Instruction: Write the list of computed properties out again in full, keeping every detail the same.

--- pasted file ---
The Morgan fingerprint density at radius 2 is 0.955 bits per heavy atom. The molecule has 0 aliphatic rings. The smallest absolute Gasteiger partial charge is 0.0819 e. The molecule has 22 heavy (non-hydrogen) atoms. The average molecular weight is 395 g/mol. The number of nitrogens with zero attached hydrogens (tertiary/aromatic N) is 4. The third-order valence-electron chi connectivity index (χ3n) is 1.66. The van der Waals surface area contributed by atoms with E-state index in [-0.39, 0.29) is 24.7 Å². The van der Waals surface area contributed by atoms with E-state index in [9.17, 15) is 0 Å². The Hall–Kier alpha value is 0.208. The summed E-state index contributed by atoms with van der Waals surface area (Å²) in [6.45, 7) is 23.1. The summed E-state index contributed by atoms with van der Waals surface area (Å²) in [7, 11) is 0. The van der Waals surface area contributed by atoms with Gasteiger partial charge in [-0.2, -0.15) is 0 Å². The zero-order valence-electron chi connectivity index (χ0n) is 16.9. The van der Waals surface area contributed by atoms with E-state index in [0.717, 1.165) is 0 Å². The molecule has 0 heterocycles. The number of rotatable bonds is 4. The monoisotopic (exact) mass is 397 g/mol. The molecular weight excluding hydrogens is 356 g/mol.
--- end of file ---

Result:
The Morgan fingerprint density at radius 2 is 0.955 bits per heavy atom. The molecule has 0 aliphatic rings. The smallest absolute Gasteiger partial charge is 0.0819 e. The molecule has 22 heavy (non-hydrogen) atoms. The average molecular weight is 395 g/mol. The number of nitrogens with zero attached hydrogens (tertiary/aromatic N) is 4. The third-order valence-electron chi connectivity index (χ3n) is 1.66. The van der Waals surface area contributed by atoms with E-state index in [-0.39, 0.29) is 24.7 Å². The van der Waals surface area contributed by atoms with E-state index in [9.17, 15) is 0 Å². The Hall–Kier alpha value is 0.208. The summed E-state index contributed by atoms with van der Waals surface area (Å²) in [6.45, 7) is 23.1. The summed E-state index contributed by atoms with van der Waals surface area (Å²) in [7, 11) is 0. The van der Waals surface area contributed by atoms with Gasteiger partial charge in [-0.2, -0.15) is 0 Å². The zero-order valence-electron chi connectivity index (χ0n) is 16.9. The van der Waals surface area contributed by atoms with E-state index in [0.717, 1.165) is 0 Å². The molecule has 0 heterocycles. The number of rotatable bonds is 4. The monoisotopic (exact) mass is 397 g/mol. The molecular weight excluding hydrogens is 356 g/mol.